This blog represents most of the newspaper columns (appearing in various Colorado Community Newspapers and Yourhub.com) written by me, James LaRue, during the time in which I was the director of the Douglas County Libraries in Douglas County, Colorado. (Some columns are missing, due to my own filing errors.) This blog covers the time period from April 11, 1990 to January 12, 2012.

Unless I say so, the views expressed here are mine and mine alone. They may be quoted elsewhere, so long as you give attribution. The dates are (at least according my records) the dates of publication in one of the above print newspapers.

The blog archive (web view) is in chronological order. The display of entries, below, seems to be in reverse order, new to old.

All of the mistakes are of course my own responsibility.

Wednesday, May 31, 1995

May 31, 1995 - media center programs and California

In recent months, a lot of Californians have moved to Colorado. This column is for them. And it may contain a lesson for the rest of us, too.

On June 17, 1992, I summarized in this column a comprehensive two year study, conducted in Colorado. This study conclusively demonstrated that the greatest single predictor of school test scores -- beyond all other school characteristics -- is the school media (library) program. The stronger the school library (as reflected by the size of the collection and the ratio of staff to students), the better the academic achievement of the student.

Now let's talk about the great California "Tax Revolt" -- Proposition 13, adopted by California voters in 1978.

According to a recent article by Michael Gorman in a magazine called "School Library Journal," "More than half of California's school libraries closed between 1982 and 1992; the state is dead last in the ratio of librarians to students (it would take more than 3,000 additional school librarians to move the state to 49th place); and, only 32 percent of school libraries have a certified librarian on staff (in elementary schools, 21 percent). The ratio of librarians to students is 1:6,248 (the national average is 1:722). The national average school library book budget per student is $7.47 -- in California it is 78 cents. Eighty-five percent of non-fiction titles in our school libraries are more than 10 years old. The truth is that a prison inmate in California has a much better chance of good library service than a public school student."

The effect of Prop 13 on many other institutions -- public libraries among them -- is now indisputable. To quote from a book called "California and the American Tax Revolt," published way back in 1984, "California's public libraries have weathered the financial setbacks about as well as books left in the rain."

Gorman, dean of library services at the California State University in Fresno, points up another problem: the need for "remedial reading" courses at the university, students who lack the most basic of library skills, and incoming freshman whose sole experience with computers is ... Nintendo.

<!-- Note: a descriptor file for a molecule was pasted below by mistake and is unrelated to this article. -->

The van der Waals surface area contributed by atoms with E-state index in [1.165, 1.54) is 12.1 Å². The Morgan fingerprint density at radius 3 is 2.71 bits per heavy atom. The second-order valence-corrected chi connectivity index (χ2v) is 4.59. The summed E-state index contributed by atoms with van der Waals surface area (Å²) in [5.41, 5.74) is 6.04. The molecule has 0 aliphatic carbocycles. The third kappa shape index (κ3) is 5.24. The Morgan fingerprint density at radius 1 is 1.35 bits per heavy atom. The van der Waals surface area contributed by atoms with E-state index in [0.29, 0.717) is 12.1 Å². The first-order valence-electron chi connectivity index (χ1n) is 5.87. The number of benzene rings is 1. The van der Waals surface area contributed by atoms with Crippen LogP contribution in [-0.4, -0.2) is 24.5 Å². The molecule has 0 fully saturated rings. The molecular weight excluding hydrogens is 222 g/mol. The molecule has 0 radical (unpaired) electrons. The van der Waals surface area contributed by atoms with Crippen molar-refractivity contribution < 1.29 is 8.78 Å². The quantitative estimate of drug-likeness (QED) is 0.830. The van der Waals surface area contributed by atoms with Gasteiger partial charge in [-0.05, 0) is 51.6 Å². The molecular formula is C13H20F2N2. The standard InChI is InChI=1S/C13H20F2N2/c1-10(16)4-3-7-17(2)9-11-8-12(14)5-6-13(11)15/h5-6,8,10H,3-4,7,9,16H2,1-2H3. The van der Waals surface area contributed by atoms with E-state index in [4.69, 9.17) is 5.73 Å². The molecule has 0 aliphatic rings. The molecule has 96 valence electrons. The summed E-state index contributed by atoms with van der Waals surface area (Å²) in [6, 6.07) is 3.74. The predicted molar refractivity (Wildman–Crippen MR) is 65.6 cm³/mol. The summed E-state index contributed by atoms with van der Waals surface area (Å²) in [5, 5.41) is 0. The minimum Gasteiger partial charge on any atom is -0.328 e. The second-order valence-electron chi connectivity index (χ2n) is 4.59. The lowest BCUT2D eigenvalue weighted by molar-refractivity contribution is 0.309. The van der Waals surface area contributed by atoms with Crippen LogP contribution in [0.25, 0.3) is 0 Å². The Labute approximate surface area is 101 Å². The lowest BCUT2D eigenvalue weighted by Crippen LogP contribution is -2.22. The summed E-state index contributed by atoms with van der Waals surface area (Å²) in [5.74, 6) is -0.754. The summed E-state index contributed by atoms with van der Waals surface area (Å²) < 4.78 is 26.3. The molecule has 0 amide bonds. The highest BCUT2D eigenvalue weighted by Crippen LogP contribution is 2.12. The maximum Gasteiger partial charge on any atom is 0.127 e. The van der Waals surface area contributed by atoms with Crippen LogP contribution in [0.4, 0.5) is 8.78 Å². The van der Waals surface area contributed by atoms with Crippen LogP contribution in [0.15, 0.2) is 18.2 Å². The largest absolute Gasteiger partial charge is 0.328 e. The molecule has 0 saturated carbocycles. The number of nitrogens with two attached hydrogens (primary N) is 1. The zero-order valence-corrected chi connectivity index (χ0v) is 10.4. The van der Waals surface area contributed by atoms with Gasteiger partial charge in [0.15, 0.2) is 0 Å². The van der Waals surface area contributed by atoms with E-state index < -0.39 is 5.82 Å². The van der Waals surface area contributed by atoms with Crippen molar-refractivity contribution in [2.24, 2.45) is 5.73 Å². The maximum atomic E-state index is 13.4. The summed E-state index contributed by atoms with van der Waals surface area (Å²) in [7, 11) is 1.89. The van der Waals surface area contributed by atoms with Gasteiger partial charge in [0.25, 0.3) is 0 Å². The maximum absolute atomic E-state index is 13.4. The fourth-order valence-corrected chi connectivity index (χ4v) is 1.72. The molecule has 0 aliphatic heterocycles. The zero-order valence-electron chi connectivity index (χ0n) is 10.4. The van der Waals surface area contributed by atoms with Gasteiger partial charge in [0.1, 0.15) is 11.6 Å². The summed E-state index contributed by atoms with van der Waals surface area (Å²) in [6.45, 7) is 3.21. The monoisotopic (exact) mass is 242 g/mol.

Now I don't know exactly what brought folks from California to Douglas County. Certainly, the county has much to offer: great natural beauty, still largely unspoiled; homes that are far more affordable than homes in California; relatively few earthquakes; generally speaking, little crime; schools and libraries that have, I believe, good reputations.

All of these things are worthwhile. And as a transplant from out-of-state myself (I hail from Illinois), I'm not about to say Californians aren't welcome. No one is so rich that he or she can't afford a few more good neighbors.

But it's all too easy, in times abuzz with talk of "growth management," to focus on such things as roads and bridges; it's all too easy to ignore such pains in the pocket book as public education expenditures -- which includes libraries.

After all, you see the effect of a pothole right away. (Which reminds me, a big thanks to the Schmidt Construction folks, who during a brief moment of calm between snow storms, rainstorms, and sunny weather last week, managed to patch our Philip S. Miller Library parking lot.)

Potholes are obvious. But it takes a little longer to find out the hidden cost of skimping on literacy.

Maybe thanks to the California experience, Colorado won't have to.

Wednesday, May 10, 1995

May 10, 1995 - the library and the poor

There was a time -- after I got my undergraduate degree but before I figured out what to do with my life -- when I was very poor. I had struck out on my own, just inches ahead of one of the coldest winters in the midwest, for the sweet, benevolent warmth of Arizona.

I was utterly confident that I could find work. After all, I didn't think anything was beneath me, and I was willing to work hard. I was young, healthy, fearless, and completely enthusiastic about the prospect of learning a whole new city and regional lifestyle.

But it turns out that I wasn't the only midwesterner with that particular destination that year. After some 100 job applications, 26 interviews and 100 percent rejection rate, I began to panic.

The public library saved me. On the days (or evenings) when I had no money, but had to get out of my little hovel or scream, I could go sit in a cool, calm, unhurried space. I could read the newspaper (and comb through the job ads for the next round of applications). I could make (a few) calls from a public pay phone.